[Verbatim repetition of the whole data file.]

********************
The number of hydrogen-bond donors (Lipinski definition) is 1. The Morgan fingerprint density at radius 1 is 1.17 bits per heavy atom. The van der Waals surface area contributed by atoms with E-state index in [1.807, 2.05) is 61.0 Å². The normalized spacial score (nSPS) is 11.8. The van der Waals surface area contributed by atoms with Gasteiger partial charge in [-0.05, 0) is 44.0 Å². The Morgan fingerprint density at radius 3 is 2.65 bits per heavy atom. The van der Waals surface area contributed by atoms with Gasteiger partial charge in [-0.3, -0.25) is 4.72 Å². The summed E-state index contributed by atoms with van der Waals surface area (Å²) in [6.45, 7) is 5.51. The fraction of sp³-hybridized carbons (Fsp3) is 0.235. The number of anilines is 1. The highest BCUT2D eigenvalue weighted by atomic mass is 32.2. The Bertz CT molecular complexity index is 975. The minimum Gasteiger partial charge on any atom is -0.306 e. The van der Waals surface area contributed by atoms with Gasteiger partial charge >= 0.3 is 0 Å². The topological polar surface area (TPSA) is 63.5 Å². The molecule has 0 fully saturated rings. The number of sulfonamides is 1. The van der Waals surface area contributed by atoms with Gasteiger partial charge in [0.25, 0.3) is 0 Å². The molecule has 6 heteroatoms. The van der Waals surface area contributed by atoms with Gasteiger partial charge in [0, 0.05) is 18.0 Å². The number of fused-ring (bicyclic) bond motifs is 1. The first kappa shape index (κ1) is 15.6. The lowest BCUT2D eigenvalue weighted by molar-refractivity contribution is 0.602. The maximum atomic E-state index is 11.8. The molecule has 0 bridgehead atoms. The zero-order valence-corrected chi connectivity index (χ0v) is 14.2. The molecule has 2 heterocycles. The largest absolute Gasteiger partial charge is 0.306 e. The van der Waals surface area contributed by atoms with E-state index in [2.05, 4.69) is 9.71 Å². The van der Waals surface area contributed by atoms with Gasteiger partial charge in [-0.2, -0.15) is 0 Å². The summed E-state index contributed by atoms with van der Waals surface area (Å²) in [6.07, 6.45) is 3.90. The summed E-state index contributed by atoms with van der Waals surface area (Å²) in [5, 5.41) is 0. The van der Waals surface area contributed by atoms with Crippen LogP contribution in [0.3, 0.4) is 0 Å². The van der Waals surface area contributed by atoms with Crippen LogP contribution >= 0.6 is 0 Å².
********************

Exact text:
The number of hydrogen-bond donors (Lipinski definition) is 1. The Morgan fingerprint density at radius 1 is 1.17 bits per heavy atom. The van der Waals surface area contributed by atoms with E-state index in [1.807, 2.05) is 61.0 Å². The normalized spacial score (nSPS) is 11.8. The van der Waals surface area contributed by atoms with Gasteiger partial charge in [-0.05, 0) is 44.0 Å². The Morgan fingerprint density at radius 3 is 2.65 bits per heavy atom. The van der Waals surface area contributed by atoms with Gasteiger partial charge in [-0.3, -0.25) is 4.72 Å². The summed E-state index contributed by atoms with van der Waals surface area (Å²) in [6.45, 7) is 5.51. The fraction of sp³-hybridized carbons (Fsp3) is 0.235. The number of anilines is 1. The highest BCUT2D eigenvalue weighted by atomic mass is 32.2. The Bertz CT molecular complexity index is 975. The minimum Gasteiger partial charge on any atom is -0.306 e. The van der Waals surface area contributed by atoms with Gasteiger partial charge >= 0.3 is 0 Å². The topological polar surface area (TPSA) is 63.5 Å². The molecule has 0 fully saturated rings. The number of sulfonamides is 1. The van der Waals surface area contributed by atoms with Gasteiger partial charge in [0.25, 0.3) is 0 Å². The molecule has 6 heteroatoms. The van der Waals surface area contributed by atoms with Gasteiger partial charge in [0, 0.05) is 18.0 Å². The number of fused-ring (bicyclic) bond motifs is 1. The first kappa shape index (κ1) is 15.6. The lowest BCUT2D eigenvalue weighted by molar-refractivity contribution is 0.602. The maximum atomic E-state index is 11.8. The molecule has 0 bridgehead atoms. The zero-order valence-corrected chi connectivity index (χ0v) is 14.2. The molecule has 2 heterocycles. The largest absolute Gasteiger partial charge is 0.306 e. The van der Waals surface area contributed by atoms with E-state index in [2.05, 4.69) is 9.71 Å². The van der Waals surface area contributed by atoms with Gasteiger partial charge in [-0.2, -0.15) is 0 Å². The summed E-state index contributed by atoms with van der Waals surface area (Å²) in [6.07, 6.45) is 3.90. The summed E-state index contributed by atoms with van der Waals surface area (Å²) in [5, 5.41) is 0. The van der Waals surface area contributed by atoms with Crippen LogP contribution in [0.3, 0.4) is 0 Å². The van der Waals surface area contributed by atoms with Crippen LogP contribution >= 0.6 is 0 Å².